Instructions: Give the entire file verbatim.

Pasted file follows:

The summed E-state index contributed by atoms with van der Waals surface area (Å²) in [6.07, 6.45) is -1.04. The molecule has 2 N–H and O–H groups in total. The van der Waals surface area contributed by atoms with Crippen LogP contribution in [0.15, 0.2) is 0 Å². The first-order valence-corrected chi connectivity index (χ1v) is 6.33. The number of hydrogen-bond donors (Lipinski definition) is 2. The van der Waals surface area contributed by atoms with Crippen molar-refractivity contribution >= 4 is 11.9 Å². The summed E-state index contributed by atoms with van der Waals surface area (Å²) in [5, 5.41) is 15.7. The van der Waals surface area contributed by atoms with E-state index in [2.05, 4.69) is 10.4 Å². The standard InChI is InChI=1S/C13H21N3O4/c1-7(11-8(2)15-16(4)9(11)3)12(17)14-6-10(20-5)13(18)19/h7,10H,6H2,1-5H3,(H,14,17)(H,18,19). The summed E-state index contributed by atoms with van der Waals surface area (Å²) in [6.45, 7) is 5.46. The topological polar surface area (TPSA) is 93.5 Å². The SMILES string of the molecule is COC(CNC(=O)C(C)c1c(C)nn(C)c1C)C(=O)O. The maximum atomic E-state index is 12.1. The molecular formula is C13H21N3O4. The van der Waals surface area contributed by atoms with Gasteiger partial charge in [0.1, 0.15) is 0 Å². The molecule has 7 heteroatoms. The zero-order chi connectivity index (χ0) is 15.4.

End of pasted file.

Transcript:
The summed E-state index contributed by atoms with van der Waals surface area (Å²) in [6.07, 6.45) is -1.04. The molecule has 2 N–H and O–H groups in total. The van der Waals surface area contributed by atoms with Crippen LogP contribution in [0.15, 0.2) is 0 Å². The first-order valence-corrected chi connectivity index (χ1v) is 6.33. The number of hydrogen-bond donors (Lipinski definition) is 2. The van der Waals surface area contributed by atoms with Crippen molar-refractivity contribution >= 4 is 11.9 Å². The summed E-state index contributed by atoms with van der Waals surface area (Å²) in [5, 5.41) is 15.7. The van der Waals surface area contributed by atoms with E-state index in [2.05, 4.69) is 10.4 Å². The standard InChI is InChI=1S/C13H21N3O4/c1-7(11-8(2)15-16(4)9(11)3)12(17)14-6-10(20-5)13(18)19/h7,10H,6H2,1-5H3,(H,14,17)(H,18,19). The summed E-state index contributed by atoms with van der Waals surface area (Å²) in [6.45, 7) is 5.46. The topological polar surface area (TPSA) is 93.5 Å². The SMILES string of the molecule is COC(CNC(=O)C(C)c1c(C)nn(C)c1C)C(=O)O. The maximum atomic E-state index is 12.1. The molecular formula is C13H21N3O4. The van der Waals surface area contributed by atoms with Gasteiger partial charge in [0.1, 0.15) is 0 Å². The molecule has 7 heteroatoms. The zero-order chi connectivity index (χ0) is 15.4.